Greeks want to hire Greeks — and for good reason, the author says.
Most people have heard stories of the raucous parties or charity fundraisers associated with Greek life.
Greek life organizations can be controversial; they are accused of being cultish by their harshest critics, while others insist they build character.
But can being in a fraternity actually help someone land the perfect career?
When applying for a job, having a connection with the boss or even an employee provides a competitive edge over other applicants. Employers are known to prefer college graduates who attended their alma mater. Fraternity alumni sometimes think the same way, as employers can actively look for members of their frat to hire.
Brad Plaxen studies engineering at Carnegie Melon University, and appears confident in his ability to find a job after graduating.
“I know that my adviser has a list of 30 to 40 Delta Chi Delta members who own businesses or are high enough up to hire employees and could get jobs for members,” he said.
This list would prove an invaluable resource for any graduates finding themselves in the job market.
There are elements within Greek life itself that lead some employers to look favorably upon those in fraternities. After all, frats and corporate culture do have many things in common.
Just as companies attempt to inspire a sense of loyalty to the firm within their employees, fraternities also try to create a sense of loyalty within their members.
Most college students have seen clumps of students wearing tank tops, T-shirts or sweatpants with Greek letters advertizing a particular fraternity. In pictures, sorority girls form their hands into the insignia of their group. And though they are not related to one another through blood, males in the same frat refer to themselves as “brothers” while females in sororities call each other “sisters.”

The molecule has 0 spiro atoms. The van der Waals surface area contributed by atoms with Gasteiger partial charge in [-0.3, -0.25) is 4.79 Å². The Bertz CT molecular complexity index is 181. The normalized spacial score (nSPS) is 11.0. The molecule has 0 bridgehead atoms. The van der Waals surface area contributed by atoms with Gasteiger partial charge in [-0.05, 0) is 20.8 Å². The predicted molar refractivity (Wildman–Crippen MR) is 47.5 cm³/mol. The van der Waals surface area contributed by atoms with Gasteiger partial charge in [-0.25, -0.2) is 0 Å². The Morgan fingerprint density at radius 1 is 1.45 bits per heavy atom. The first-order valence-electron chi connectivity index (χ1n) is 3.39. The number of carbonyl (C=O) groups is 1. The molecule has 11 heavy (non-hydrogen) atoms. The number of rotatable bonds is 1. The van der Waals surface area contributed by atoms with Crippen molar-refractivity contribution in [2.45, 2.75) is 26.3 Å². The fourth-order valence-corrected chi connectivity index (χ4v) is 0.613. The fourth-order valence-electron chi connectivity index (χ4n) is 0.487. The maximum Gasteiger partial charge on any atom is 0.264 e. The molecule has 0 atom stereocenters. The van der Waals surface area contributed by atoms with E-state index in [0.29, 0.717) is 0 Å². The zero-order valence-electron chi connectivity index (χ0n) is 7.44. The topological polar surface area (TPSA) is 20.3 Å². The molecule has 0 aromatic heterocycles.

As Greek employers know, many fraternity freshmen go through hazing. The process of hazing often involves doing ridiculous, physically challenging or even shameful things — with the threat of rejection — as a rite of passage.
Greek employers know that an applicant who has gone through hazing will be less likely to question or refuse to carry out the boss’ orders.
There is also a unique bond between those who undergo hazing, said Daniel Pham, a freshman at Dartmouth University.
“After someone is hazed, they feel a certain connection that others who aren’t in that group don’t have because they suffered through the same mistreatment,” Pham said.
He added that transforming from a hazed freshman into a powerful senior in a fraternity is similar to climbing the corporate ladder, like going from an overworked mail-room operator to an executive.
A keystone in the success of any fraternity, from the standpoint of the individual and the group as a whole, is knowing when to keep it in. There are times to be rowdy, and times to be civil. Times to be bros, and times to be brothers.
This ability to change attitude is necessary in the corporate environment. Employees need to know when to gossip with their co-workers to relieve stress and when to sit at a desk with their head down.
Employers must know when to joke during an interview and when to keep a straight face at a meeting. CEOs should know when to schmooze with investors and when to be tough in board meetings.
Of the nation’s top 50 companies, 43 are owned by Greeks.
This doesn’t surprise Plaxen, who said that Greek life attracts ambitious people and molds them before they enter the workplace.
“It’s a positive reinforcement cycle,” he said.
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